Black History Month: Notable moments since the first Black Manifesto
In the second part of our two-part series on key moments in Washington University’s Black history, we will examine events from the 1968 publication of the first Black Manifesto through the present day.
The first Black Manifesto was published in December 1968, reflecting students’ response to racial harassment, increased violence on campus and a possible assault of a Black graduate student, Elbert Walton Jr., by a member of the Washington University Police Department. Student Life reported in 1968 that the incident occurred following a confrontation over Walton’s lack of a parking pass. An article published in Student Life one year after the incident, in December 1969, recounts the events that followed: On the afternoon of that assault, Dec. 5, 1968, Black students occupied the security office in Busch Hall demanding justice for Walton.
The occupation moved to North Brookings Hall the following morning, at which time the Black Position Paper was released. On Dec. 11, the Black Manifesto was released. Negotiations with University officials, especially Chancellor Thomas Eliot, occupied much of the next week; the occupation ended on Dec. 14, after achieving confidence that the University would take what the Association of Black Collegiates (ABC) called, in a statement quoted in Student Life, “meaningful action” to address the issues raised in the Manifesto.
This Manifesto would be the first of many, with revised Manifestos released in 1978, 1983 and 1998. A detailed explanation of each version of the Manifesto, released by the ABC, now the Association of Black Students (ABS), can be found in “Invisible on Campus.” Its main demands were: an increase in Black faculty; an increase in the percent of Black undergraduates to 25% of the campus population, though this was reduced to 13% in later Manifestos; the creation of a Black Studies program, which was created in 1969 and given department status as African and African-American Studies in 2017; an increase in financial aid awarded to Black students; and greater sensitivity, both in terms of course material and campus environment, to the overwhelmingly white nature of the University.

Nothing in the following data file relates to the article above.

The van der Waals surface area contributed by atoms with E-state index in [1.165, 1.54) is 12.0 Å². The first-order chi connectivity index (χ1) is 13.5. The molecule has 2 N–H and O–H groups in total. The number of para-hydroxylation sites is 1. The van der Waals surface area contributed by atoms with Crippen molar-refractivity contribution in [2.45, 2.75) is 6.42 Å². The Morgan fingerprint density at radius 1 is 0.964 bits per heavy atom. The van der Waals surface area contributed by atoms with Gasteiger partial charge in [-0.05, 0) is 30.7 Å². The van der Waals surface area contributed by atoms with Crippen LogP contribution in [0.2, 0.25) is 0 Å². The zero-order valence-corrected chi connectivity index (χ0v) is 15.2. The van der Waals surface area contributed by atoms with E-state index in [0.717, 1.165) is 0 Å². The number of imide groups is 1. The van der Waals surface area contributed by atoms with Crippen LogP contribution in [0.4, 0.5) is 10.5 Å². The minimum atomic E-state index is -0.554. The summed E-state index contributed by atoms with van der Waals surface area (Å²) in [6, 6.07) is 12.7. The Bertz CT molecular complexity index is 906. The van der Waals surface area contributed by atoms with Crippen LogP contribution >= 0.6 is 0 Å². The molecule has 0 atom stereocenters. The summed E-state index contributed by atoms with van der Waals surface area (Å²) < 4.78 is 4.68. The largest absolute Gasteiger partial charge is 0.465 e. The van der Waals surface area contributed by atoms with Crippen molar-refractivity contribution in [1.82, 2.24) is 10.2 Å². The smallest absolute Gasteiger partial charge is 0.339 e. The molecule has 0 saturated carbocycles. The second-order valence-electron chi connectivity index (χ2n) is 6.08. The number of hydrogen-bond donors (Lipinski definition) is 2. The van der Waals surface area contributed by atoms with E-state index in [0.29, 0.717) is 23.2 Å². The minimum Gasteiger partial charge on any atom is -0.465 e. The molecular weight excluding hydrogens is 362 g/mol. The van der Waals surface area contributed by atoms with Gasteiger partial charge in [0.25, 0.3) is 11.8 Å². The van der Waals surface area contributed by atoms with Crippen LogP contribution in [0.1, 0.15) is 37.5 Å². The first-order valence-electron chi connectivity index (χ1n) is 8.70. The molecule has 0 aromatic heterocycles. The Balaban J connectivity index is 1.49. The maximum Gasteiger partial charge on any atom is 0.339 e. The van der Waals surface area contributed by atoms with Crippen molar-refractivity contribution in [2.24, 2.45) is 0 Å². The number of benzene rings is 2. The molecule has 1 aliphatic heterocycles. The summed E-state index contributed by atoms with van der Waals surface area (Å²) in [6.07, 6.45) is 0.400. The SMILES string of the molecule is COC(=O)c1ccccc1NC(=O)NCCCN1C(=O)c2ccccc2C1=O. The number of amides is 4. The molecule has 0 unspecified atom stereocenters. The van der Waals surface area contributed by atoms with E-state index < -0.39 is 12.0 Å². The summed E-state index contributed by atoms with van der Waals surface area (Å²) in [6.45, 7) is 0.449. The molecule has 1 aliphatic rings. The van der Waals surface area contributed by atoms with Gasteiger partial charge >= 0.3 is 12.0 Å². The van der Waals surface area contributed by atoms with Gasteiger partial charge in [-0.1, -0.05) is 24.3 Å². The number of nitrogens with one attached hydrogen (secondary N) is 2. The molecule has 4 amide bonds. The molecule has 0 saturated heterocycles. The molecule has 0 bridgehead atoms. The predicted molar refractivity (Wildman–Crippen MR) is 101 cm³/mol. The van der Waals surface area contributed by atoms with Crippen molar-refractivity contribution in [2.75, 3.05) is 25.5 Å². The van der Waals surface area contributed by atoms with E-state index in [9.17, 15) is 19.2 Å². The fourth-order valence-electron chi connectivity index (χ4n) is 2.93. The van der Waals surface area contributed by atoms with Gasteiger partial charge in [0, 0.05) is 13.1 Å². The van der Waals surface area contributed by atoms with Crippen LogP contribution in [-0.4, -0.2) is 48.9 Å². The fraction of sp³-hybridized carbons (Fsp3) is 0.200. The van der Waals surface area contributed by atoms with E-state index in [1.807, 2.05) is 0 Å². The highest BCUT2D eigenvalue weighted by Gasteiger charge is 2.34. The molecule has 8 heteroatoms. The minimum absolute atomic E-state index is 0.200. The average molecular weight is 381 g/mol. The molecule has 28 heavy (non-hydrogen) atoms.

Following 1968, the University’s Black population rose from under 2% to hover between 5% and 7%, numbers that would be maintained until 2015. Currently, the University’s enrolled student population, including both undergraduate and graduate students, is 10.7% Black.
Black Anthology, the first cultural show at Wash. U., was founded by Marcia Haynes-Harris in 1989, as a space to showcase Black creativity within the Wash. U. community. Since 1990, the group has performed every year at the start of Black history month with a production examining the Black experience in America. The show celebrated its 30th anniversary in 2019, at which time Student Life ran a series called “The Road to Black Anthology,” examining the show and those involved in its production in more detail. One word that consistently came up was “community.”